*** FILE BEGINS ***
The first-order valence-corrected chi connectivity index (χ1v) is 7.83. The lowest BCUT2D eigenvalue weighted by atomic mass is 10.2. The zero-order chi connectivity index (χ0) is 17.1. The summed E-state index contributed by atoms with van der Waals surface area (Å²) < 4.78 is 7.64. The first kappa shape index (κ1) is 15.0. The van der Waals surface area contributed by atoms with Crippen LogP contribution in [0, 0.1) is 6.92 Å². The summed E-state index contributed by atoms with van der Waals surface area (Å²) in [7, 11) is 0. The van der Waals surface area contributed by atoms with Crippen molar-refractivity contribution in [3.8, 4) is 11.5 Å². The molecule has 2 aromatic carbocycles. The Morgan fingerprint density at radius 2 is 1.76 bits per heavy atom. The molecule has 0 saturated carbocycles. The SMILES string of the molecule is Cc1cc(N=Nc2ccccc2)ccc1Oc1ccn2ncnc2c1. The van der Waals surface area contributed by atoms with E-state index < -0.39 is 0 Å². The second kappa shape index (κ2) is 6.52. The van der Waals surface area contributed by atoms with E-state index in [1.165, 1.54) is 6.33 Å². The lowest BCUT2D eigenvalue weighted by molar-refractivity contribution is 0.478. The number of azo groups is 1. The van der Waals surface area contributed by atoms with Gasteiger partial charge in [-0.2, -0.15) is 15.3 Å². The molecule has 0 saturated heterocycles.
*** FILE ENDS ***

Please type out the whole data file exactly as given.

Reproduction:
The first-order valence-corrected chi connectivity index (χ1v) is 7.83. The lowest BCUT2D eigenvalue weighted by atomic mass is 10.2. The zero-order chi connectivity index (χ0) is 17.1. The summed E-state index contributed by atoms with van der Waals surface area (Å²) < 4.78 is 7.64. The first kappa shape index (κ1) is 15.0. The van der Waals surface area contributed by atoms with Crippen LogP contribution in [0, 0.1) is 6.92 Å². The summed E-state index contributed by atoms with van der Waals surface area (Å²) in [7, 11) is 0. The van der Waals surface area contributed by atoms with Crippen molar-refractivity contribution in [3.8, 4) is 11.5 Å². The molecule has 2 aromatic carbocycles. The Morgan fingerprint density at radius 2 is 1.76 bits per heavy atom. The molecule has 0 saturated carbocycles. The SMILES string of the molecule is Cc1cc(N=Nc2ccccc2)ccc1Oc1ccn2ncnc2c1. The van der Waals surface area contributed by atoms with E-state index < -0.39 is 0 Å². The second kappa shape index (κ2) is 6.52. The van der Waals surface area contributed by atoms with E-state index in [1.165, 1.54) is 6.33 Å². The lowest BCUT2D eigenvalue weighted by molar-refractivity contribution is 0.478. The number of azo groups is 1. The van der Waals surface area contributed by atoms with Gasteiger partial charge in [-0.2, -0.15) is 15.3 Å². The molecule has 0 saturated heterocycles.